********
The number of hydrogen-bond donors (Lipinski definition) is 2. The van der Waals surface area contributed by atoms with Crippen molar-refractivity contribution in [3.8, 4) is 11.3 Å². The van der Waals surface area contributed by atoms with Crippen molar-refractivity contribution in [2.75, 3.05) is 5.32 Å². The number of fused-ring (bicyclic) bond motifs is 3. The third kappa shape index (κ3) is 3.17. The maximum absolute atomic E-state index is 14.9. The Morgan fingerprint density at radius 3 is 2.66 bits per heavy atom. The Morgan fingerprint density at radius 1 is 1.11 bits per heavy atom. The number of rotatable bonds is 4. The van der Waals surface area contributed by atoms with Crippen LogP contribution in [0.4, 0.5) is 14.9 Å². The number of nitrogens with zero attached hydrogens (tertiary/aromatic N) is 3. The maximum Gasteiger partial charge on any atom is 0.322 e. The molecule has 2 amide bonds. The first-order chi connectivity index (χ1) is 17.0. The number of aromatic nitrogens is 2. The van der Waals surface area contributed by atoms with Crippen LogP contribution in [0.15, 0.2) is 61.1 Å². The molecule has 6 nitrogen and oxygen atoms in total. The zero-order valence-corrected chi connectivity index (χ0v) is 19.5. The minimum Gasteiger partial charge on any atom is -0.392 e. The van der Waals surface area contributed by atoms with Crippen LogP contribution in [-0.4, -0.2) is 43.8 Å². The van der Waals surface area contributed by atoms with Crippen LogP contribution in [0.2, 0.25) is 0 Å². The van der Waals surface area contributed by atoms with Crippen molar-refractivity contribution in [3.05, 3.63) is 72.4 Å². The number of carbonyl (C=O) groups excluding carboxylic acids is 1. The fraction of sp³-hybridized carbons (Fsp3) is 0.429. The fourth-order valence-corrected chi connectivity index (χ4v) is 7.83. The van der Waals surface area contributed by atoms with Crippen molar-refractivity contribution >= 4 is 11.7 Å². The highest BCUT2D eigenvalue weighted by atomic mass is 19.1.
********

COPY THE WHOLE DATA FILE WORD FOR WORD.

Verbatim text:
The number of hydrogen-bond donors (Lipinski definition) is 2. The van der Waals surface area contributed by atoms with Crippen molar-refractivity contribution in [3.8, 4) is 11.3 Å². The van der Waals surface area contributed by atoms with Crippen molar-refractivity contribution in [2.75, 3.05) is 5.32 Å². The number of fused-ring (bicyclic) bond motifs is 3. The third kappa shape index (κ3) is 3.17. The maximum absolute atomic E-state index is 14.9. The Morgan fingerprint density at radius 3 is 2.66 bits per heavy atom. The Morgan fingerprint density at radius 1 is 1.11 bits per heavy atom. The number of rotatable bonds is 4. The van der Waals surface area contributed by atoms with Crippen LogP contribution in [0.4, 0.5) is 14.9 Å². The number of nitrogens with zero attached hydrogens (tertiary/aromatic N) is 3. The maximum Gasteiger partial charge on any atom is 0.322 e. The molecule has 2 amide bonds. The first-order chi connectivity index (χ1) is 17.0. The number of aromatic nitrogens is 2. The van der Waals surface area contributed by atoms with Crippen LogP contribution in [0.15, 0.2) is 61.1 Å². The molecule has 6 nitrogen and oxygen atoms in total. The zero-order valence-corrected chi connectivity index (χ0v) is 19.5. The minimum Gasteiger partial charge on any atom is -0.392 e. The van der Waals surface area contributed by atoms with Crippen LogP contribution in [-0.4, -0.2) is 43.8 Å². The van der Waals surface area contributed by atoms with Crippen LogP contribution in [0.2, 0.25) is 0 Å². The van der Waals surface area contributed by atoms with Crippen molar-refractivity contribution in [3.05, 3.63) is 72.4 Å². The number of carbonyl (C=O) groups excluding carboxylic acids is 1. The fraction of sp³-hybridized carbons (Fsp3) is 0.429. The fourth-order valence-corrected chi connectivity index (χ4v) is 7.83. The van der Waals surface area contributed by atoms with Crippen molar-refractivity contribution >= 4 is 11.7 Å². The highest BCUT2D eigenvalue weighted by atomic mass is 19.1.